The trick in making the leather look real was to separate each PBR parameter into its own set of layers. The base color was made first. I painted almost everything by hand, using very few generators.

For the wear and tear, I worked on the base color and the roughness, at the same time. I used a separated layer for the leather’s height details (with the scan) and another one for the engraved pattern. I finished the leather material with a roughness coating on top of everything to keep the leather shiny, despite the wear and tear. I think this is what makes the difference in the end.  Some materials have a coating on top of it, and doing the same in the texturing process (adding the coating at the end) really makes every detail stand out.


Concerning all small details (stitches, flowers, and engraved patterns), I hesitated to do them in Zbrush, but in the end, I did everything with 3DS Max, Substance Painter, and Photoshop. The flowers were done with polygons and then baked into the low poly model. Stitches were made in Substance Painter – it’s fairly easy to do with the latest versions of Painter.

As for the engraved patterns, it was probably the trickiest part of the texturing process. I first made some research and chose patterns that would fit the model. I made a quick brush in Photoshop and did a really messy attempt in Substance Painter, just to see if it was working well.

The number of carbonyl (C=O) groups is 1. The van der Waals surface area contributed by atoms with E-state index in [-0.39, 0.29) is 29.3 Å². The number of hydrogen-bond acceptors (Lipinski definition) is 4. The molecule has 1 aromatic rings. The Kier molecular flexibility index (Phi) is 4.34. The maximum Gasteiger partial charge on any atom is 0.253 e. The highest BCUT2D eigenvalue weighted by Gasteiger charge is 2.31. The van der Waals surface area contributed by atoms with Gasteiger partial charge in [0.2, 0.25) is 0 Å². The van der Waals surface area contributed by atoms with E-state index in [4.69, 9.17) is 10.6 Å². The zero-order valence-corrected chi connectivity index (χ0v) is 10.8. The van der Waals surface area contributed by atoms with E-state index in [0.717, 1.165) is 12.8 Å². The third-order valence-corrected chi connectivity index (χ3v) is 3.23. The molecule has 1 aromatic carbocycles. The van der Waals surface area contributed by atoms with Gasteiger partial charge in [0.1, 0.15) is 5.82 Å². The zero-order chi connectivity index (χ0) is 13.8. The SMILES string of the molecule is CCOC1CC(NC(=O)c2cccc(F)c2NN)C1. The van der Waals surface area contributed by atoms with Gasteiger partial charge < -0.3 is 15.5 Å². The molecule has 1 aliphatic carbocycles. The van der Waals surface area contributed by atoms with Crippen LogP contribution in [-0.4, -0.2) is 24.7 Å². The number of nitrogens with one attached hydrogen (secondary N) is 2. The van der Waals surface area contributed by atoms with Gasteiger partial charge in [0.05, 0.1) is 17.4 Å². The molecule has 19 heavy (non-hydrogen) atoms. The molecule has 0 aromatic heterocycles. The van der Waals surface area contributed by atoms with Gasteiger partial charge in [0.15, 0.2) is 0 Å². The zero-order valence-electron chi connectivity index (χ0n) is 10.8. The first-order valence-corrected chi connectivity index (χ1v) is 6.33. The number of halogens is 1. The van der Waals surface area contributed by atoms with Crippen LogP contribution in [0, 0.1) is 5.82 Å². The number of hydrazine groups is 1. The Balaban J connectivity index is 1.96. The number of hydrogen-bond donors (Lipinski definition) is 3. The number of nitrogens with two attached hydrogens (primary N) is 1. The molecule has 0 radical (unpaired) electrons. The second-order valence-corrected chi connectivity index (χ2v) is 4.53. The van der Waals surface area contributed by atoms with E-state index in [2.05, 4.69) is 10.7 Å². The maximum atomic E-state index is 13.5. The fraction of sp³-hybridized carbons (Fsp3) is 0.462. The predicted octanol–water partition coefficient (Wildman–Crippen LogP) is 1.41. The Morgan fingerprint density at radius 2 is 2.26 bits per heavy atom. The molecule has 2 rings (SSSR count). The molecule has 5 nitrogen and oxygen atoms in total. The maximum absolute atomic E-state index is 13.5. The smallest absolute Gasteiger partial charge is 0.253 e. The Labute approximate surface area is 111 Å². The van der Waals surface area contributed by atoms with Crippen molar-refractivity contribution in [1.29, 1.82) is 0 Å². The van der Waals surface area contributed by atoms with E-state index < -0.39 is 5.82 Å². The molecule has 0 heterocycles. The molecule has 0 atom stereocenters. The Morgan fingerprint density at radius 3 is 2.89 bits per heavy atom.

When I was satisfied with the patterns, I tried to make the final version with the brush I created earlier, but as I wasn’t able to make a seamless brush, neither in Photoshop nor in Painter, I had to improvise.

I used the base color with the messy patterns as a guide. I then made a straight line with the brush I created and then used the puppet wrapper tool in Photoshop to deform the pattern into the needed shape. Some corrections were needed in the corners, but once I got used to it, it wasn’t that long to do. Once the patterns were over, I imported each one separately in Substance Painter and used the stencil tool to place them. It was quite a long process, but in the end, I was able to make the patterns as I wanted them to be.

But if anyone can think of a better/quicker way, I would be very happy to hear it!

The Biggest Challenges

The biggest challenge on the project was probably to break down the complexity of the saddle into doable parts. It can be overwhelming at first, as there are many, many parts. That’s why taking the time to watch videos and search for a lot of references is really crucial, especially when the prop is complex.

And the same goes for materials. It can be intimidating to make complex materials, but if it is broken down into doable chunks – starting with the base color on a few layers, then adding some wear and tear on another one, then working on the height details… – it becomes not that difficult.


That’s it for the saddle breakdown! I hope you were able to learn a few things. Thank you for reading!

Charlotte Baglioni, 3D Artist

Interview conducted by Kirill Tokarev